Ideas for Realising Some Specific Goals

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For some goals we have proposed ideas or solutions on how they could be achieved, either in Confluence or in Calenco, or in both. For other goals, solutions still need to be found...

Content Re-use

A key to content re-use between application help and electronic user guides is that it must be possible to omit some content in one of the output formats. In other words: it must be possible to make a distinction in the content depending on whether we want to create the application help files or the PDF User Guides from the wiki pages/DocBook files (some part of the content of a wiki page/DocBook files should only be available in the Help files, where other content of a wiki page should only be available in a PDF User Guide).

Realising this with Confluence

Utilising the CustomWare Visibility Plugin Hide-if and Show-if macros is useful for showing content for specific organizations. All Scroll Wiki Exporters export only the content the current user has permission for, so if one would log in to Confluence as a user for publishing application help then the content that is only visible for the user that is publishing the user guides would be omitted, and vice versa.

Some content is automatically excluded/included depending on what format is being exported. Otherwise use Scroll Wiki macros to exclude content from being viewed:

  • Scroll docbook ignore
  • Scroll pdf ignore
  • Scroll ignore (all exports do not include the content)

Realizing this with Calenco

Utilising the the filtering system of Calenco. It can be adapted for any filtering one can imagine. Filtering rules can be crossed too.

Question to Calenco support staff: "Can (a set of) filtering rules be attached to an Output Processor, e.g. could one (set of) filtering rule(s) be attached to the PDF Output Processor and another (set of) filtering rule(s) be attached to the WebHelp Output Processor. The effect of being able to do so would be that by choosing a particular Output Processor the filtering rules for that Output Processor would be in effect automatically and therefore one cannot forget to set them up before starting to output documents using the Output Processors." Answer from Calenco support staff: "Yes. One can define as many publications as needed on a defined Document. A publication is defined through a publication form that defines the output format, stylesheet, filtering options, etc. Therefore filtering options can be set as defaults in a stylesheet, or specifically for a publication."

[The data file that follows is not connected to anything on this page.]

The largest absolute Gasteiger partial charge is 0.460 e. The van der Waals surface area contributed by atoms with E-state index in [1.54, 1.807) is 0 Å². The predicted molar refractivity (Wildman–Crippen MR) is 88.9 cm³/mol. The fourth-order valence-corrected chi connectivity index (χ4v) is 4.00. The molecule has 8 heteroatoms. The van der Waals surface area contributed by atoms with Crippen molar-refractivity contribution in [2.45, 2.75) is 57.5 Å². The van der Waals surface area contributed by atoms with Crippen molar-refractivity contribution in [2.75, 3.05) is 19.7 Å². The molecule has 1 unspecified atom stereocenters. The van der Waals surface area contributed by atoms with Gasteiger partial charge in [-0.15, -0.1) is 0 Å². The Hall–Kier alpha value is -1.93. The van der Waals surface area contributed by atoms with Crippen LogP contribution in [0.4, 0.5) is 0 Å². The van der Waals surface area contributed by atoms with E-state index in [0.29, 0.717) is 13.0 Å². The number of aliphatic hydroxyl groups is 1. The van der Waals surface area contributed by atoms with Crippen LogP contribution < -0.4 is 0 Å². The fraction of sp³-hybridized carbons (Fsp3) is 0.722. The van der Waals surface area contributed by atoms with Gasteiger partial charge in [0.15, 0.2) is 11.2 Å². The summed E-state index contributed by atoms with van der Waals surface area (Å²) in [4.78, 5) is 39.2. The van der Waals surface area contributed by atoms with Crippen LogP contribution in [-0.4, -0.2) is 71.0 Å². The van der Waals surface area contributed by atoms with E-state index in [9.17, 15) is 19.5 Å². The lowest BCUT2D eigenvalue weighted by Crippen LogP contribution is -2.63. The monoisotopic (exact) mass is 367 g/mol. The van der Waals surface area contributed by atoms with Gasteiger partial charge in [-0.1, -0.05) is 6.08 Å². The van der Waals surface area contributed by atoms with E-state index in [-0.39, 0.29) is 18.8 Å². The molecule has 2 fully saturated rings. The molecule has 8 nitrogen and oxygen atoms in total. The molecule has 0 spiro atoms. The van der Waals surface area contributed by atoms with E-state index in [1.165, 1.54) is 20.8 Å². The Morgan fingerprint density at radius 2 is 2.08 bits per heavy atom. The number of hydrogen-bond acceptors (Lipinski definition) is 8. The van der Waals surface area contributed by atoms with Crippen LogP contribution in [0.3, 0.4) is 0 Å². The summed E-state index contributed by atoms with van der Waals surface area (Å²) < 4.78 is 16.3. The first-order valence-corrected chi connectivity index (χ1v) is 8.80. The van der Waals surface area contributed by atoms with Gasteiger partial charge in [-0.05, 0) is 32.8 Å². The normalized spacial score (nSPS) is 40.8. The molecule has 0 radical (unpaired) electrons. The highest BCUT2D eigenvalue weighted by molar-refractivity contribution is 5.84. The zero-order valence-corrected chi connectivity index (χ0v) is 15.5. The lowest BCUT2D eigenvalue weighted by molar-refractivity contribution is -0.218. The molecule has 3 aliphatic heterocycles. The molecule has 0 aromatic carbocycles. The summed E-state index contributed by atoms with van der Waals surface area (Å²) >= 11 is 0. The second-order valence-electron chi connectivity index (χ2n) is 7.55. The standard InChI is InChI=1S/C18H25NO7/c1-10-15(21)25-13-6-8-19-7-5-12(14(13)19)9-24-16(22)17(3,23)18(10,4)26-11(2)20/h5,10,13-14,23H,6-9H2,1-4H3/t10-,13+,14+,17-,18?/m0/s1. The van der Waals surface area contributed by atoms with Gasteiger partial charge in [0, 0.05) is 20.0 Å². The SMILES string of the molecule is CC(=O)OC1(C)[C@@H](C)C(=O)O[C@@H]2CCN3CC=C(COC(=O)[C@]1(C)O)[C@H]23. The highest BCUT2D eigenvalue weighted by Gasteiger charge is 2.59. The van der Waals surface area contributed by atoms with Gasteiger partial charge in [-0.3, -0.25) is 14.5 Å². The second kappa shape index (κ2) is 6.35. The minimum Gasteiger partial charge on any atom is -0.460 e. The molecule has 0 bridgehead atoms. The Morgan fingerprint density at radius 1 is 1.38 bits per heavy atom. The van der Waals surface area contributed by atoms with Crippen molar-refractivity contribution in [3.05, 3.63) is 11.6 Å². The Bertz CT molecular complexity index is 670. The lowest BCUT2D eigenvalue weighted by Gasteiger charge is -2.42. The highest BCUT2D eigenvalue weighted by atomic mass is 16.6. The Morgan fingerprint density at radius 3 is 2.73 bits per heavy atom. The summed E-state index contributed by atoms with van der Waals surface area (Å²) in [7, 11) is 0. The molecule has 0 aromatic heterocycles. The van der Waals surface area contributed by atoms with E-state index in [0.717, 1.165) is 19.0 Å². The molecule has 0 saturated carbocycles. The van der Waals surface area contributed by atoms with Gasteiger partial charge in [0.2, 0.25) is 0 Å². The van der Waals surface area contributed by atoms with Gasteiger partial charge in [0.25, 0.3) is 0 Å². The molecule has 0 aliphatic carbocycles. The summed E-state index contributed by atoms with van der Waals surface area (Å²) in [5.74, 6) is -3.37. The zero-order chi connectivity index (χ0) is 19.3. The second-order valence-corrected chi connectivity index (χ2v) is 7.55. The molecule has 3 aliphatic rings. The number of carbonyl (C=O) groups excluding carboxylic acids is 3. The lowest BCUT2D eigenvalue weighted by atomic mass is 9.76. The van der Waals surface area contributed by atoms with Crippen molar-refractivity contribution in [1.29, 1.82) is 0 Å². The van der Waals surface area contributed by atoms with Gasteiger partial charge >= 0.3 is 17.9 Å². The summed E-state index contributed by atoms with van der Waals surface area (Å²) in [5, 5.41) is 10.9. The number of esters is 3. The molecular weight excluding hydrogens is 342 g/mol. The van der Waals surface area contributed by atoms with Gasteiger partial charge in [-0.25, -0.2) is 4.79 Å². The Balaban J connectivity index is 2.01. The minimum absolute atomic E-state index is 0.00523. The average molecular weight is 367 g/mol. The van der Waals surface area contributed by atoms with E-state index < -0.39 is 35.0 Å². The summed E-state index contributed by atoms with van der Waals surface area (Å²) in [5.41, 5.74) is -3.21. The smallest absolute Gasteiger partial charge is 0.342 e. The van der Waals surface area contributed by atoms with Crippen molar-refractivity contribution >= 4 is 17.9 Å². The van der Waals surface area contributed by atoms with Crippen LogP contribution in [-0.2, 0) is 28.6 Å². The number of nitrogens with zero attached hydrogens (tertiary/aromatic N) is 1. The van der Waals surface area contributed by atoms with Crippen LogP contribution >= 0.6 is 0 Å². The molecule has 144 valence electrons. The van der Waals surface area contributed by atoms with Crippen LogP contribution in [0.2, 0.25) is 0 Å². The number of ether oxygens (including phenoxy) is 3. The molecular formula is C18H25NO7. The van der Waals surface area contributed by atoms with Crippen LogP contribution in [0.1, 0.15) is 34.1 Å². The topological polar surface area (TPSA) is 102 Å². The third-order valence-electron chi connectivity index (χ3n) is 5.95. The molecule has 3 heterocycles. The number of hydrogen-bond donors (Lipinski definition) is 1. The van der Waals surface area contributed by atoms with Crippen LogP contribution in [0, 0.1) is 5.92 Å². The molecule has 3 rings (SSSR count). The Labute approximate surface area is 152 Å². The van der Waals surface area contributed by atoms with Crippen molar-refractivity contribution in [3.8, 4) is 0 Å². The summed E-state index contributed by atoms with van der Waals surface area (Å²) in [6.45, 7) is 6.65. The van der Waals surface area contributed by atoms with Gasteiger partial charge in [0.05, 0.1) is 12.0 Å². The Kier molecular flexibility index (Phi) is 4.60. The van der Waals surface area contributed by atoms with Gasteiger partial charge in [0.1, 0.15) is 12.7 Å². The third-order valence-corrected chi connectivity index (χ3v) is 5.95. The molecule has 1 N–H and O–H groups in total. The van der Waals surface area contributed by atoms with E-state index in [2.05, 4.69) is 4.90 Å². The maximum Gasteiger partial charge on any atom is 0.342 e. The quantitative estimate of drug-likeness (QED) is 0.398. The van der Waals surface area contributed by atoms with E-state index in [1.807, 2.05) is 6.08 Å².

Content Tailoring for Different Organisations

See previous paragraph 'Content Re-use'.

Good Control Over Output

  • Highlighting of 'Warning', 'Information' or 'Step-by-Step' instruction sections
    • The appearance of such sections should be defined once in a DocBook stylesheet (possibly separately for the DocBook stylesheets for application help and electronic user guides) and then applied to the desired content by choosing the appropriate definitions from the stylesheet in the DocBook Editor or by using the Confluence Wiki Markup that will result in the Scroll Wiki output processor using the appropriate definition from the stylesheet(s).

Realising Good Control Over Output with Confluence

Realizing with Calenco

This was a hard tasks mostly because to get the exact desired output a completely custom xslt stylesheet was needed.

  • Any desired type of formatting can be achieved but, the trouble was figuring our how to do so in a stylesheet.


Realising this with Confluence

If the content is available in different languages one can export different subsets from a wiki space with the Scroll Wiki Exporters. Have different root pages for each language, and just export from them and include their children. Also, maybe use labels to identify what language is being used, and export using children with label?

Vote for this feature

Language Plug-in. Allows for different languages on one Wiki page - not ideal for translation, I think, but a possibility